My Brilliant Friend is Italian author Elena Ferrante’s fourth novel in translation to English, and the first of a trilogy set to chart the lives of two friends, Elena and Lila. Born into poor families in 1950s Naples, the girls from an early age provoke in each other the habit of questioning a world that affords them little agency.
As they grow, Elena narrates with excruciating honesty her insecurities, competitiveness and agonising sense of relativity to her extraordinary friend. But the story, for all it centres around the very things that curtail the characters’ lives – the shabby, peripheral neighbourhood, with its long culture of family politics and feuds, of codes of power upheld by an almost mundane violence – is pacey and unpredictable.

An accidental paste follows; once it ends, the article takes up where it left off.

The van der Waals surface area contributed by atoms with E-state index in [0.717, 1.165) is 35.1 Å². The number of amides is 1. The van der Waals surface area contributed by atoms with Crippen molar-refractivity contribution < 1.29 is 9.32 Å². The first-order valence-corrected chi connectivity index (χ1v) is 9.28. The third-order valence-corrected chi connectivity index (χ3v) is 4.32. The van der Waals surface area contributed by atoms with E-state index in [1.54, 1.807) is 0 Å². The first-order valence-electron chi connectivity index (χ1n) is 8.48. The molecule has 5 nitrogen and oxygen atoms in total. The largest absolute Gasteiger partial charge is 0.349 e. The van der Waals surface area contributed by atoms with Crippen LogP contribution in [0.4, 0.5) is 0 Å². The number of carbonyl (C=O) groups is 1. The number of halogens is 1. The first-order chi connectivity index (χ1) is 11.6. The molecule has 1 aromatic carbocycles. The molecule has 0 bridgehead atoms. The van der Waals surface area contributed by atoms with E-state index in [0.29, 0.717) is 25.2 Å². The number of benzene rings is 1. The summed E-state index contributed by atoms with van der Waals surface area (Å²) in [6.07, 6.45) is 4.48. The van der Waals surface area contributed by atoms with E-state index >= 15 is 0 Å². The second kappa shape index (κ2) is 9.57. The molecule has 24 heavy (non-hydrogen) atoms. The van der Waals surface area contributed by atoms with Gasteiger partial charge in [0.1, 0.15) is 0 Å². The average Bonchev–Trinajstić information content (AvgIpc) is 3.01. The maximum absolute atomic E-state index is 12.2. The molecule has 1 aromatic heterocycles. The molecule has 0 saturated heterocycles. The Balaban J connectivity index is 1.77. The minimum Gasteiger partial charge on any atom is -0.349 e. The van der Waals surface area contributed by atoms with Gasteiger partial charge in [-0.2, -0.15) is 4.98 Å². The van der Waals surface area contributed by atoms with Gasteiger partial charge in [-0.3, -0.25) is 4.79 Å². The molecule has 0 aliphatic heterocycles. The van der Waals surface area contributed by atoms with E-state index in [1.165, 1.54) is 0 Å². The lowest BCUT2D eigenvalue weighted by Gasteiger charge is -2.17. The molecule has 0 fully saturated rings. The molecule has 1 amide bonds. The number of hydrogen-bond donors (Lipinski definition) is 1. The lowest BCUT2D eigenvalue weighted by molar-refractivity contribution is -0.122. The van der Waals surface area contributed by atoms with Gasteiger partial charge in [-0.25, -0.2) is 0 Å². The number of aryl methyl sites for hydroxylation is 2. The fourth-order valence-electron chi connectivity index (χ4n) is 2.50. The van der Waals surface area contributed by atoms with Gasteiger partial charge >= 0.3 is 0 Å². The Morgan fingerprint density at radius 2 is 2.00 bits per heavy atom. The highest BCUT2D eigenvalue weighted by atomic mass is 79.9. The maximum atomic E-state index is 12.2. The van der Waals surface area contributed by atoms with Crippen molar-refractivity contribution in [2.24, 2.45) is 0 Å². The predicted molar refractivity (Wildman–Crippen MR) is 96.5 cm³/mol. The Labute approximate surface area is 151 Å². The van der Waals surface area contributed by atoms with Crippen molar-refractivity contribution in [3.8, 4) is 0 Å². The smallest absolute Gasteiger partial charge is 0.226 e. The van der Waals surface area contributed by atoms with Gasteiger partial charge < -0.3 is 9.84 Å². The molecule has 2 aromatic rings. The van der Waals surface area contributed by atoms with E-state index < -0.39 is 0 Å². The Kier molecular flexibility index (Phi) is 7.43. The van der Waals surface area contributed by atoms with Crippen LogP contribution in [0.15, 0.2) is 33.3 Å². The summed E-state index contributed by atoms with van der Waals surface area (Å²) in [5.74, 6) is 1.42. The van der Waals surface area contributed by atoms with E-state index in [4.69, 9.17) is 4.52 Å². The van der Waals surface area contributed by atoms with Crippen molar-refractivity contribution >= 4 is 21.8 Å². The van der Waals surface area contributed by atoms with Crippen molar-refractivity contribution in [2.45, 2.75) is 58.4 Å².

Ferrante bewitches with her tiny, intricately drawn world – a world about which Elena feels revulsion, even fear, and certainly a desire to escape or transcend. But it’s also one she understands, and My Brilliant Friend journeys fearlessly into some of that murkier psychological territory, where questions of individual identity are inextricable from circumstance and the ever-changing identities of others.